Open source vs. proprietary software: A look at the pros and cons
July 23, 2018
Companies trying to decide between an open source and a proprietary solution may be stymied because there are often advantages and disadvantages to each one. This ebook examines both sides of the coin for the two kinds of software to help you weigh your choices.
From the ebook:
Open source software debuted 20 years ago in February. While arguments attempting to define its actual purpose (free speech versus free beer) sometimes seem perpetual, it has opened up new possibilities for organizations looking for affordable and customizable software code to help run their businesses and drive innovation.
Initial skepticism regarding free software and questions about the business model (“Why would programmers work for free?”) have led to steadfast enterprise adoption of open source software, with an array of options such as “completely free,” “free to a certain number of users/functions,” and “free but with paid support licenses.”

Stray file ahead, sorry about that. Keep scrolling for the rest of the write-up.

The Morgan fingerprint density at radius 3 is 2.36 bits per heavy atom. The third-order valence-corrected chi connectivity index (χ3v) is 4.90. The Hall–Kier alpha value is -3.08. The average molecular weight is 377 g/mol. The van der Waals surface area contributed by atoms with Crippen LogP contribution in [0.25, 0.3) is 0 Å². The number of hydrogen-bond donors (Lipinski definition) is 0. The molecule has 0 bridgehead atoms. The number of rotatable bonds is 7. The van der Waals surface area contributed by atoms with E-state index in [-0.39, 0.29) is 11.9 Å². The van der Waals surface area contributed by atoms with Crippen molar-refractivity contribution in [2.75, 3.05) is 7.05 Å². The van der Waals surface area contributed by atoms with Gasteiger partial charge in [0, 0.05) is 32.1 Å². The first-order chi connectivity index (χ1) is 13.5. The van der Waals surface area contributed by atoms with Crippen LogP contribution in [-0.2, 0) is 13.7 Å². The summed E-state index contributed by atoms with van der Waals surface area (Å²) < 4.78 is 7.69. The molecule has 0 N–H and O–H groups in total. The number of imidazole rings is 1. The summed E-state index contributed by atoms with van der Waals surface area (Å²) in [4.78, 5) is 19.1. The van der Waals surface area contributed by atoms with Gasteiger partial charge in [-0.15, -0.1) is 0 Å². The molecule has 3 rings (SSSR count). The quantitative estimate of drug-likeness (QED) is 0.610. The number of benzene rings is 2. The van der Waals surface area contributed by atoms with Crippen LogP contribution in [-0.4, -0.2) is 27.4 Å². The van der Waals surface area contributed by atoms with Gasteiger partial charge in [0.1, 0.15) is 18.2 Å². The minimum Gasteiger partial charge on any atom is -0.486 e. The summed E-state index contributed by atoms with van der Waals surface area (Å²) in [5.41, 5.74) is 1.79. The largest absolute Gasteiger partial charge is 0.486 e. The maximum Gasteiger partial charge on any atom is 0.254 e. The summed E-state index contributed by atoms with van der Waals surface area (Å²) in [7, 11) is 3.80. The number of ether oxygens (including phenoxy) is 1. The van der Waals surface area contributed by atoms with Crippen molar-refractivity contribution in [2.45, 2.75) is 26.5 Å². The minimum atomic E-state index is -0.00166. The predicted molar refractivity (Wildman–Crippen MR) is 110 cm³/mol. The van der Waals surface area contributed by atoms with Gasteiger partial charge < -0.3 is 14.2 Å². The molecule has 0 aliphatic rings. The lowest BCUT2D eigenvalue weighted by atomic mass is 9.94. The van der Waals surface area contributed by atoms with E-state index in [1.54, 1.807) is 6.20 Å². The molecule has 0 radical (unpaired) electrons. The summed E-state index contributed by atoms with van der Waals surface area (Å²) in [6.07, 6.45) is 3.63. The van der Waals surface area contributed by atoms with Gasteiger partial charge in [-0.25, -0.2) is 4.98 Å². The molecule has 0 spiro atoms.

As someone who has administered hundreds of Linux servers (which run Red Hat via paid support subscriptions, although it’s worth pointing out that CentOS is a totally free alternative with largely the same code base), I can attest to the benefits that open source has provided both to organizations and the technology realm in general. Without it, the internet would be a far different place—much more limited, expensive, less robust, less feature-driven, and less scalable. Big name companies would be much less powerful and successful as well in the absence of open source software.
There’s something to be said for proprietary software as well, however; it also has a rich history of providing many proven benefits to organizations. If your business is trying to decide whether to go with open source or proprietary products, certain insights can help you make the choice. Of course, it’s worth pointing out that many companies don’t follow the “either/or” method but rely upon a blend of both open source and proprietary products. Let’s look at the pros and cons of each.